Survey: IT pros are seriously overworked

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This may not be breaking news to you, but IT pros are often overworked and their departments are understaffed, according to a Spiceworks survey. 

The survey found that the average full-time IT pro goes way beyond the 40-hour workweek, putting in an average of 52 hours a week. The breakdown:

  • 22% work 41-49 hours a week
  • 17% work 50-59 hours, and
  • 18% put in more than 60 hours in a given workweek.

Where are these overworked pros?

Not surprisingly, some industries required more hours from their staffs than others. The far-and-away leader was engineering and construction, with 72% of IT pros putting in more than 40 hours in a week.

That was followed by manufacturing (with 60% of IT pros putting in more than 40 hours) and nonprofits (58%).

In terms of hours worked, finance and legal demanded most of its employees’ time (an average of 55.4 hours a week) followed by construction and engineering (51.8 hours) and manufacturing (51.6).

Why it matters

Now more than ever, it’s important to have an idea of how many hours your people are putting in. Why?

New overtime regulations from the Department of Labor could mean that starting soon, some of your techs who have been exempt from overtime will suddenly become overtime eligible. That means each qualified tech who makes less than $50,440 per year ($970/week) will need to be paid time-and-a-half for hours worked over 40 in a week.

In short, all those extra hours that your people are putting in could cost your company extra money.

Aside from which, it’s just not good business practice to overwork techs. Some of the costs of working too many hours in a week include:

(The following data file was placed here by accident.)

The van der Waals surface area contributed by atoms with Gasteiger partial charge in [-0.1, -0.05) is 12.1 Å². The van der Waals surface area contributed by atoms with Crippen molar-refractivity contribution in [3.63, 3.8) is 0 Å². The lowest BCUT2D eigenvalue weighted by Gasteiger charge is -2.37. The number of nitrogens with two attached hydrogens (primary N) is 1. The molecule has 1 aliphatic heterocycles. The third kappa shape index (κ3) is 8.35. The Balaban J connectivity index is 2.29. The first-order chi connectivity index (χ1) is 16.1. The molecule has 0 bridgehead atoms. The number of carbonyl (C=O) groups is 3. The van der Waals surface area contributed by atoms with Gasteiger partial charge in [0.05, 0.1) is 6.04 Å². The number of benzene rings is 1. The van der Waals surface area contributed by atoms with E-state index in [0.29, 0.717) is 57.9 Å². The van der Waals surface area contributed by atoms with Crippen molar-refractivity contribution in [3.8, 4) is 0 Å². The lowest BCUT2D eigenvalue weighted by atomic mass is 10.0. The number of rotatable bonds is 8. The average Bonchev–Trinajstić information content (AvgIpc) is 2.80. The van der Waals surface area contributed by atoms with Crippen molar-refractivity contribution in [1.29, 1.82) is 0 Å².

• decreased efficiency
  • staff burnout, and
  • increased absenteeism.

Result: It winds up costing your organization more in terms of money and hours-worked just to keep systems up and running, let alone making much-needed improvements or (heaven forbid) getting ahead on projects.

What to do

The first step toward making sure you have a fully functioning and adequately staffed office is to start collecting data on your team’s hours. Rough estimates are OK, but an accurate accounting of time spent in the office and what their time is devoted to is even better.

Using an adequate sample size, you’ll be in a better position to add staff if needed or set priorities. So the next time you’re approached with a request for a new proposal, you can say my people spend x percentage of their time on these business-critical tasks: Which other tasks should we cut back on in order to achieve those goals?

When you come with hard statistics, “Just make it work” or “Find a way” won’t be seen as realistic options. Instead, you’ll either be given clearer priorities and vision from the top or get the point across that extra help may be needed.

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